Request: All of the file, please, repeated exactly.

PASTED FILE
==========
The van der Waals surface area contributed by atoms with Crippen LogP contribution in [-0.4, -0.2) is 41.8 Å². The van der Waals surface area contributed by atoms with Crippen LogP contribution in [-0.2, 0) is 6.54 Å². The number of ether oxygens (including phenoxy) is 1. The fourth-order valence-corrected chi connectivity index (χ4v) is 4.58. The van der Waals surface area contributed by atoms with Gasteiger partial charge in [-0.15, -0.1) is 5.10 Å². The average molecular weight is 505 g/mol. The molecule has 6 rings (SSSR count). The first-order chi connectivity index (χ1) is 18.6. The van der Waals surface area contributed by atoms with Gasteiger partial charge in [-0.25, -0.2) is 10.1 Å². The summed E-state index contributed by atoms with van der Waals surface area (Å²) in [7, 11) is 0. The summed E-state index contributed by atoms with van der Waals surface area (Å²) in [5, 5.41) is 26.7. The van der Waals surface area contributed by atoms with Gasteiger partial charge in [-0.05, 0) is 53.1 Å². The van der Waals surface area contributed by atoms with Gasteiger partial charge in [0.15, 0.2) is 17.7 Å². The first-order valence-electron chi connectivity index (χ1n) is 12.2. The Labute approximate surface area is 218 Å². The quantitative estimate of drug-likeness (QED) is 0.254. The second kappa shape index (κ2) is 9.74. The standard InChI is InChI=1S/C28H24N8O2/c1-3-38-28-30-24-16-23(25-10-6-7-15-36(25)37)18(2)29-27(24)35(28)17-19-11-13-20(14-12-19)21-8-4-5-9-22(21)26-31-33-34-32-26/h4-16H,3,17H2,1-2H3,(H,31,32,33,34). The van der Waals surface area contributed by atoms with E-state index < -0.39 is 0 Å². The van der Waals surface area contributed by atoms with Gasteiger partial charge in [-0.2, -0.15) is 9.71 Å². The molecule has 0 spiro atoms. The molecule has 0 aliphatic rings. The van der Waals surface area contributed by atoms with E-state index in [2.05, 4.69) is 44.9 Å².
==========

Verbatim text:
The van der Waals surface area contributed by atoms with Crippen LogP contribution in [-0.4, -0.2) is 41.8 Å². The van der Waals surface area contributed by atoms with Crippen LogP contribution in [-0.2, 0) is 6.54 Å². The number of ether oxygens (including phenoxy) is 1. The fourth-order valence-corrected chi connectivity index (χ4v) is 4.58. The van der Waals surface area contributed by atoms with Gasteiger partial charge in [-0.15, -0.1) is 5.10 Å². The average molecular weight is 505 g/mol. The molecule has 6 rings (SSSR count). The first-order chi connectivity index (χ1) is 18.6. The van der Waals surface area contributed by atoms with Gasteiger partial charge in [-0.25, -0.2) is 10.1 Å². The summed E-state index contributed by atoms with van der Waals surface area (Å²) in [7, 11) is 0. The summed E-state index contributed by atoms with van der Waals surface area (Å²) in [5, 5.41) is 26.7. The van der Waals surface area contributed by atoms with Gasteiger partial charge in [-0.05, 0) is 53.1 Å². The van der Waals surface area contributed by atoms with Gasteiger partial charge in [0.15, 0.2) is 17.7 Å². The first-order valence-electron chi connectivity index (χ1n) is 12.2. The Labute approximate surface area is 218 Å². The quantitative estimate of drug-likeness (QED) is 0.254. The second kappa shape index (κ2) is 9.74. The standard InChI is InChI=1S/C28H24N8O2/c1-3-38-28-30-24-16-23(25-10-6-7-15-36(25)37)18(2)29-27(24)35(28)17-19-11-13-20(14-12-19)21-8-4-5-9-22(21)26-31-33-34-32-26/h4-16H,3,17H2,1-2H3,(H,31,32,33,34). The van der Waals surface area contributed by atoms with E-state index < -0.39 is 0 Å². The van der Waals surface area contributed by atoms with Gasteiger partial charge in [-0.2, -0.15) is 9.71 Å². The molecule has 0 spiro atoms. The molecule has 0 aliphatic rings. The van der Waals surface area contributed by atoms with E-state index in [2.05, 4.69) is 44.9 Å².